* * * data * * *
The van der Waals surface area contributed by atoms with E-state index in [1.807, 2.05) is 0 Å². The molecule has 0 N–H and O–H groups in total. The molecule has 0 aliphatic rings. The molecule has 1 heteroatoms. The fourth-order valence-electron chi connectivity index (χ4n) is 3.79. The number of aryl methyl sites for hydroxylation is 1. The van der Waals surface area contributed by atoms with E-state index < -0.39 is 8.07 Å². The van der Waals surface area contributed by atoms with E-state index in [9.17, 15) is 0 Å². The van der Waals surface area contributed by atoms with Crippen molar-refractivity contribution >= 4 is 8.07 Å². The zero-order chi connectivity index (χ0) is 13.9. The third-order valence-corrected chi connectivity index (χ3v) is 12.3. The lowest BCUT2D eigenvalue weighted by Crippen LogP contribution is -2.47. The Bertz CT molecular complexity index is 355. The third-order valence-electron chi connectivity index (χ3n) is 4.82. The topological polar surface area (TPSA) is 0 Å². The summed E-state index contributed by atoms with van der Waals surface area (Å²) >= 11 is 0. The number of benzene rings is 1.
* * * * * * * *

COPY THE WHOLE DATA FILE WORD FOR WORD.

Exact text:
The van der Waals surface area contributed by atoms with E-state index in [1.807, 2.05) is 0 Å². The molecule has 0 N–H and O–H groups in total. The molecule has 0 aliphatic rings. The molecule has 1 heteroatoms. The fourth-order valence-electron chi connectivity index (χ4n) is 3.79. The number of aryl methyl sites for hydroxylation is 1. The van der Waals surface area contributed by atoms with E-state index < -0.39 is 8.07 Å². The van der Waals surface area contributed by atoms with E-state index in [9.17, 15) is 0 Å². The van der Waals surface area contributed by atoms with Crippen molar-refractivity contribution >= 4 is 8.07 Å². The zero-order chi connectivity index (χ0) is 13.9. The third-order valence-corrected chi connectivity index (χ3v) is 12.3. The lowest BCUT2D eigenvalue weighted by Crippen LogP contribution is -2.47. The Bertz CT molecular complexity index is 355. The third-order valence-electron chi connectivity index (χ3n) is 4.82. The topological polar surface area (TPSA) is 0 Å². The summed E-state index contributed by atoms with van der Waals surface area (Å²) >= 11 is 0. The number of benzene rings is 1.